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Reverse Engineering the eQSO Protocol

#Reverse Engineering The eQSO Protocol#

Hello reddit. Today I reverse engineered the eQSO protocol. If you didn't know, eQSO is a small program that allows radio amateurs to talk to each other online. Sadly this program isn't as popular as it used to be (Well, neither is the radio).

You can find the programs Wikipedia page here and the programs download page here.

I didn't reverse engineer the whole protocol, just joining a channel and changing your callsign/comment. This was enough for my little project but you can reverse engineer sending/receiving audio if you want. It's all unencrypted.

eQSO Screenshot

The comment is shown next to your callsign(username) in the user list. This seemed easy to reverse engineer and make fun projects with. One example that I might do is making a forex ticker that shows EURUSD and other popular pairs.

So I opened Wireshark, started capturing, and joined a server. Then I changed my comment a couple times and disconnected from the server. I save the capture in Wireshark and start analyzing it.

To find the correct TCP stream, I press CTRL+F and search for my first comment. If we view this TCP stream in the Hex View, we will see that it starts with the bytes

0D
0A FA 00 00 00

and gets the response 0A FA 00 00 00. The responses to the commands we send aren't important since we are only interested in changing the comment and the callsign. But if you wanted to add more functionality you could implement all the commands and the responses.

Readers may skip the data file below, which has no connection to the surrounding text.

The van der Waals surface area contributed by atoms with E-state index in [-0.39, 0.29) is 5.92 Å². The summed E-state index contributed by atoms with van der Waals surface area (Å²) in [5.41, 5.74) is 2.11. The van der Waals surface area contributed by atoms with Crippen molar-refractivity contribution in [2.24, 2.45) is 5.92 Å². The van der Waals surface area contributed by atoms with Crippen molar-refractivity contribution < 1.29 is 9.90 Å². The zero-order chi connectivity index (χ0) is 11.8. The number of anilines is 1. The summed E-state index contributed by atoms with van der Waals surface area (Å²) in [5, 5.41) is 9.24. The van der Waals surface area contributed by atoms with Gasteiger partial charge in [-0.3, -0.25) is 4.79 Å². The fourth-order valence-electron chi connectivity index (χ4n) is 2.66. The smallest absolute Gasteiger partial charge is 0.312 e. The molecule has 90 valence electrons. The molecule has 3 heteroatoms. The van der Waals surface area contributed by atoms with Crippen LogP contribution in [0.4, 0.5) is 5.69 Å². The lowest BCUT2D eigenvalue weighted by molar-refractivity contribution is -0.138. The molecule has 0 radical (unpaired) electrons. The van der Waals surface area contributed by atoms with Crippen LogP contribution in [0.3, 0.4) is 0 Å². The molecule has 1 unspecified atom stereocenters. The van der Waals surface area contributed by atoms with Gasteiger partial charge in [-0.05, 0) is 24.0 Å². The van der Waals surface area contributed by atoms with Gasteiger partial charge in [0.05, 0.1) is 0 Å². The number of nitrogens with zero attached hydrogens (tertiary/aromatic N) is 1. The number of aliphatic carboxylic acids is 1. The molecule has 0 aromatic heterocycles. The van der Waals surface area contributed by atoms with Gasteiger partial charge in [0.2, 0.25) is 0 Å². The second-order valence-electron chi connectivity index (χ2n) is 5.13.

To make it easier to use our code afterwards, I will make a python class.

import struct
import socket

class EqsoServerConnection:
    def __init__(self):
        self.socket = socket.socket(socket.AF_INET, socket.SOCK_STREAM)
    
    def connect(self, address, port=10024): #The default port is 10024
        self.socket.connect((address, port))
        self.socket.send("\x0D")
        self.socket.send("\x0A\xFA\x00\x00\x00")

Now we can connect to the server. If we look at the end of the TCP stream, we can see that the client sent the byte 03 before disconnecting. Doing this is not necessary, but still a good practice to follow the original client.

Let's implement that as well.

def disconnect(self):
    self.socket.send("\x03")

Well, that was easy. Let's do something a bit harder and try to change our comment. Look at the data to find your first comment and the other ones. If we hadn't changed the comment, identifying the command to do it would be harder, but since we did it 3 times, we can easily see that the client sends

1A +
The length of the nick as a byte + The nick +
The length of the channel name as a byte + The channel name +
The length of the comment + The comment +
00

Let's make a function for that as well.

def set_channel_nick_comment(self, channel, nick, comment):
    self.socket.send("\x1A")
    self.socket.send(struct.pack("B{}s".format(len(nick)), len(nick), nick))
    self.socket.send(struct.pack("B{}s".format(len(channel)), len(channel), channel))
    self.socket.send(struct.pack("B{}s".format(len(comment)), len(comment), comment))
    self.socket.send("\x00")

We will send this packet after the connect command and anytime we want to change either the channel, the callsign(username) or the comment line. The original client doesn't allow changing the callsign after connecting but the protocol allows it.

Putting it all together:

import struct
import socket

class EqsoServerConnection:
    def __init__(self):
        self.socket = socket.socket(socket.AF_INET, socket.SOCK_STREAM)
    
    def connect(self, address, port=10024): #The default port is 10024
        self.socket.connect((address, port))
        self.socket.send("\x0D")
        self.socket.send("\x0A\xFA\x00\x00\x00")

    def set_channel_nick_comment(self, channel, nick, comment):
        self.socket.send("\x1A")
        self.socket.send(struct.pack("B{}s".format(len(nick)), len(nick), nick))
        self.socket.send(struct.pack("B{}s".format(len(channel)), len(channel), channel))
        self.socket.send(struct.pack("B{}s".format(len(comment)), len(comment), comment))
        self.socket.send("\x00")

    def disconnect(self):
        self.socket.send("\x03")

Thanks for reading...

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